Implemeting alpha blending:
In order to display object file, I first needed to load object data in the program. So I wrote some code to load a wavefront(3D object file) file and store its vertex and triangle indices in a buffer.
I implemented the triangle rasterization algorithm, and wrote a function that could render a 2D triangle between any given 3 points.
When I used this function to render the faces, the object was was rendered with only single color and the curves on the surfaces were not apparent.
I decided to add light effects to make it more realistic. By using dot product between normal of each triangle and the difference between the position of the light source and the position of each triangle, I made an equation to calculate the brightness of each triangle.
I also implemented back-face culling to eliminate rendering triangles that face away from the camera. The images below are the result I got.
In the first picture above, there are some triangles that are rendered in the wrong order. To solve this problem I decided to sort each triangle based on their distance to the camera. I knew that it would not be accurately sort triangles since when they intersected, this method would fail. But I tried this method anyway to see that it wouldn’t work. Then I implemented the depth-buffering (z-buffering) technique which consists of recording the distance of each rendered pixel from the camera in a separate depth-buffer ,and using this buffer to only render the pixels that are closest to the camera. I implemented this and the result was magnificent without any error.
In the next step, I worked on rendering a perfect sphere without loading a sphere object. In the image below, the program calculates the normal vector at each pixel of the ball, and applies light calculations to determine the brightness of each pixel inside the ball. The light source is below the camera in this example, so the part of the ball that faces the light source is brighter.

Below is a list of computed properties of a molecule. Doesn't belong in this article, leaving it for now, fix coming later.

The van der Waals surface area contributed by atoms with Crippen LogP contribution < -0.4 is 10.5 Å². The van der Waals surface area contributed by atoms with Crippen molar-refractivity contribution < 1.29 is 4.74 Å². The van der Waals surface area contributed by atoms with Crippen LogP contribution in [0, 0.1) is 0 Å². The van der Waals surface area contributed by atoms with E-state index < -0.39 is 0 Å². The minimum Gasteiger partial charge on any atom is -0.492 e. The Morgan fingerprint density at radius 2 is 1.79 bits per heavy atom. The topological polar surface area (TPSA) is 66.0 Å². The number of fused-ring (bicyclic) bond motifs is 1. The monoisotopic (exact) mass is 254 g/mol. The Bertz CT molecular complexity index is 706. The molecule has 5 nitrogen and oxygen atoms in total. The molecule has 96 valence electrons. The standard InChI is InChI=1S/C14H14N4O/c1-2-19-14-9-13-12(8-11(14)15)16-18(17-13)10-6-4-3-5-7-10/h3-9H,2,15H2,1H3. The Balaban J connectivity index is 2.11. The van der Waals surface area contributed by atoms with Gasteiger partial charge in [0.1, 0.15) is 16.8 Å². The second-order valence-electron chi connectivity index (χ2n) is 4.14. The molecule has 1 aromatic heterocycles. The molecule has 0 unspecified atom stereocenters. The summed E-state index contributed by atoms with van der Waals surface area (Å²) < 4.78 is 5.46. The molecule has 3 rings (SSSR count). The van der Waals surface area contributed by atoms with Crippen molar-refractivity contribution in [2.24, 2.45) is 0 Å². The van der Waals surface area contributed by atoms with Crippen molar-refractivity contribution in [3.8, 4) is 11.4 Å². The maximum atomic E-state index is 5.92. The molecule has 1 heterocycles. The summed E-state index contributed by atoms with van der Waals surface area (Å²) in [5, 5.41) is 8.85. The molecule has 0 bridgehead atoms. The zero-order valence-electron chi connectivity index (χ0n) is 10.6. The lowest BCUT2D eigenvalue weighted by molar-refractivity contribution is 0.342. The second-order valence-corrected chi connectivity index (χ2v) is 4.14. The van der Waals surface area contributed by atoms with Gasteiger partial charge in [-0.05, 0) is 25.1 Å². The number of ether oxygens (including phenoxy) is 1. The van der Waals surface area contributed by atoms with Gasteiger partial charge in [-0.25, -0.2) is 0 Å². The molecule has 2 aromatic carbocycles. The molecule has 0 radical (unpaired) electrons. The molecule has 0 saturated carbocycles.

Finally, I did lots of optimizations and the FPS rate tripled. I also tried tried using multi-threading by rendering triangles in separate threads. That increased the fps significantly, in fact it was so hard to debug, so I kept the program running at a single thread which was fast enough. It was always so easy to switch to multi-threading, so I decided to keep working using a single thread.
Used the dynamic Gerstner 3D ocean wave model to generate a dynamic ocean wave.
The program calculates the slope of the wave at the position of the boat by using 3 points that define a surface that are displayed in the video. Then it rotates the boat using the slope value.
Although this method worked well, it was not realistic enough; so I decided to change the program so that it could approximate the actual bouyant force vector, and use the result to keep the boat above the water level.
Calculating the Bouyant Force
To calculate the bouyant force, a triangle mesh data structure with greedy search was used for fast triangle intersection detection. Then the bouyant force was approximated by calculating the submerge distance of each triangle on the mesh boat.
Masking the water inside the boat:
One problem in the scene above is that the water was leaking inside the boat. I was expecting this problem since I programmed the rendering engine to only render the parts of each triangle that are closest to the camera.
To solve this problem, I drew a 3D mesh that exactly matched with the top of the boat and covered its top.
Instead of rendering this mesh as a 3D object, I changed the program to use this mesh to mask out the water pixels that are inside the boat. I got some pretty nice results:
I played with the with the parameters such as wave speed, inertia vectors , force multipliers ,and damping constants and got the following result:
- 3D rotational dynamics (3D rotational Inertia, 3D torque, 3D angular momentum)
- 3D transformation
- Triangles rasterization
- Painters algorithm as a partial solution for the visibility problem
- Z-buffering / depth buffering using ray-tracing
- Quaternion numbers for 3D rotation
- Gerstner Ocean wave simulation model
- Bouyant Force Approximation Technique
- 3D Simulation by using Euler’s method
- Importing Wavefront 3D object files
- Rendering a perfect sphere